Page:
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“Die Hard” – Max Wilson

Picture this: you’re a genius criminal, and you’ve masterminded a plan to steal hundreds of millions of dollars from a corporate empire. You and your nefarious crew take over the company’s Los Angeles skyscraper on Christmas Eve, seizing a small group of workers having their holiday party hostage. Everything is going according to plan. Then, an elevator opens up and you see the body of one of your henchmen with a message scrawled over him… Now I have a machine gun. Ho ho ho. That is a message from John McClane, an NYPD detective visiting his wife (a hostage) and kids for the holidays, in the film that has gone down as history’s most action-packed Christmas movie. In what other holiday film will you see the protagonist deliver epic one liners while battling master criminals? “Elf”? “Frosty the Snowman”? Don’t make me laugh. Watching Bruce Willis take down German terrorists amidst a holiday atmosphere is without a doubt the best way to spend Christmas Eve; and it certainly beats watching Michael Keaton without the ability to turn his head fight Danny DeVito dressed as a goth Willy Wonka in “Batman Returns”. So when you’re sick of bland, boring holiday movies, remember: Yippie ki-yay, Humbugger.

“Batman Returns” – Samantha Higgins

Batman is the Santa Claus of vigilante justice, doling out punches in place of coal to circus criminals that fall onto his “naughty list” in Tim Burton’s 1992 superhero film Batman Returns”. Burton adds his own unique flair to the superhero genre with a spin on German Expressionism by combining the dirty and dreary urban setting of Gotham and an idyllic holiday style, satirizing the materialism of the holidays with the bloodthirsty ambitious villains of the movie. Despite its campy and genuinely comic atmosphere, “Batman Returns” achieves a deep moral Christmas meaning that “Die Hard’s” action-packed movie simply cannot. At its core, “Batman Returns” is a gothic fairytale on Christmas about “freaks” distanced from their families. The journeys of Batman, Catwoman, and the Penguin are all an emotional rollercoaster of outcasts on the edge of Gotham society trying desperately to fulfill the void that their missing families left behind. The meaning of “Die Hard”, if there even is one, cannot compare to “Batman Returns’” raw and impactful familial themes that teach everyone that even outcasts can find love and family, whether that be a family of bats, cats, or hyper-intelligent penguins.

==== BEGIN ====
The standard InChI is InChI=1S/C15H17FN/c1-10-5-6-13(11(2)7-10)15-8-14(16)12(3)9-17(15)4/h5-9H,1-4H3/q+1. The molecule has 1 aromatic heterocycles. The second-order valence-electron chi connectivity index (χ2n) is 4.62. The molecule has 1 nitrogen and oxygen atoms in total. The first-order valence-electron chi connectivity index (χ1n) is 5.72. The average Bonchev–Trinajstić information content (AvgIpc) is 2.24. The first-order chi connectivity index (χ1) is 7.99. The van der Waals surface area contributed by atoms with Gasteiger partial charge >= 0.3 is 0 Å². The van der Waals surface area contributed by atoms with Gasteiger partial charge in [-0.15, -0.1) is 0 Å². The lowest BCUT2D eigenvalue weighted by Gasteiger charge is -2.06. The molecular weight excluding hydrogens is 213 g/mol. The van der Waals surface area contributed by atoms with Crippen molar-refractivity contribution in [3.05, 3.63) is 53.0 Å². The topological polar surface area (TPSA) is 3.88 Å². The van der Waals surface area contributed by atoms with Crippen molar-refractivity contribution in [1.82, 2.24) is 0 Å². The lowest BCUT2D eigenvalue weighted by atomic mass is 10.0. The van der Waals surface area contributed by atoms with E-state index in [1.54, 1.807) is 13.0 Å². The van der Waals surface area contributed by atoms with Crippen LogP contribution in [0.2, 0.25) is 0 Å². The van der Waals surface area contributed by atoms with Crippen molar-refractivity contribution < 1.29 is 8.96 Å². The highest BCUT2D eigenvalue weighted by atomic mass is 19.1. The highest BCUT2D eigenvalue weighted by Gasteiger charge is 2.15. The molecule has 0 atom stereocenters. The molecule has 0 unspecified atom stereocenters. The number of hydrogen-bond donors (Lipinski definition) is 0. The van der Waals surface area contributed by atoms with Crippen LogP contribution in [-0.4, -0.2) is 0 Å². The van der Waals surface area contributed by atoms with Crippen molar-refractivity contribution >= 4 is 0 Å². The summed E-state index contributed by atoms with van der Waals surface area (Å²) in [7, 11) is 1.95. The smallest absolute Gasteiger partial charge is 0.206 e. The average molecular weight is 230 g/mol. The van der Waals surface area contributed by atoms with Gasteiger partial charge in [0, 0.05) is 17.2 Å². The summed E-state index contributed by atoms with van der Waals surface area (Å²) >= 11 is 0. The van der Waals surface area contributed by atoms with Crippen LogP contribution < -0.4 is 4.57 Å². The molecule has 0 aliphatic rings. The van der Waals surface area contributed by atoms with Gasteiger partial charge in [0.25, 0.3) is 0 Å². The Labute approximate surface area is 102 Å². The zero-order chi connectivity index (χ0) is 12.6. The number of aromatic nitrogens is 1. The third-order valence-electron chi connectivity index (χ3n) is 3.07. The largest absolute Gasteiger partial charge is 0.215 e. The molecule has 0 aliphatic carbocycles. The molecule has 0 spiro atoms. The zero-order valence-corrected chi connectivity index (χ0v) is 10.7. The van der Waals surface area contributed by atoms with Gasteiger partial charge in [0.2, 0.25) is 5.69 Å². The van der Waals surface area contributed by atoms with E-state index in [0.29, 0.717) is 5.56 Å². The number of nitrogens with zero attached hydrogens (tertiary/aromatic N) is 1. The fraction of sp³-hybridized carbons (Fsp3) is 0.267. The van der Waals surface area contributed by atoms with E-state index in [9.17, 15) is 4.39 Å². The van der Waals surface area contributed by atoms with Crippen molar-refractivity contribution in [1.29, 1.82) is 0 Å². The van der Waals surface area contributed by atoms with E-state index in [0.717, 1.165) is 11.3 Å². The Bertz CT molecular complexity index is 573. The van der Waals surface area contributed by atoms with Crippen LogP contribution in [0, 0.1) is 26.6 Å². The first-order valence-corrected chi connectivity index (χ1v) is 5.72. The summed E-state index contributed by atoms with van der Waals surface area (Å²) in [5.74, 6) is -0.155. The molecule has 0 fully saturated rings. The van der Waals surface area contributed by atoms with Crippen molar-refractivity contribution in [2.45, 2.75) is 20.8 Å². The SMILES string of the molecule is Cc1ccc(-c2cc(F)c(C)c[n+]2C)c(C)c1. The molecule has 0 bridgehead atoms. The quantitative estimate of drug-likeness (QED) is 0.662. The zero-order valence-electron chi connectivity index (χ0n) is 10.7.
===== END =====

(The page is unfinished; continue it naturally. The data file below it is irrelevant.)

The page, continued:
Which is the better non-traditional holiday movie?

  • "Die Hard" (61%, 11 Votes)
  • "Batman Returns" (39%, 7 Votes)

Total Voters: 18

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“Love Actually” – Minji Kim

Love Actually”: the classic Christmas Rom-Com. What Christmas is complete without Hugh Grant dancing in the governor’s mansion or baby Sam running through the airport? Like most movies, “Love Actually” has its flaws. Though, in my opinion, that’s precisely what makes it a great movie. The movie is about many different people all celebrating the same holiday. Love is special and connects everyone together. Family and love is always a little imperfect and this movie captures that perfectly. In this movie, all the characters are somehow connected, whether it’s by family, friend, or even neighbor. The multiple storylines create a cozy environment for all the characters to tell their own stories. The movie might be flawed, but it certainly makes up for it with the fun Christmas music, the British accents, and love.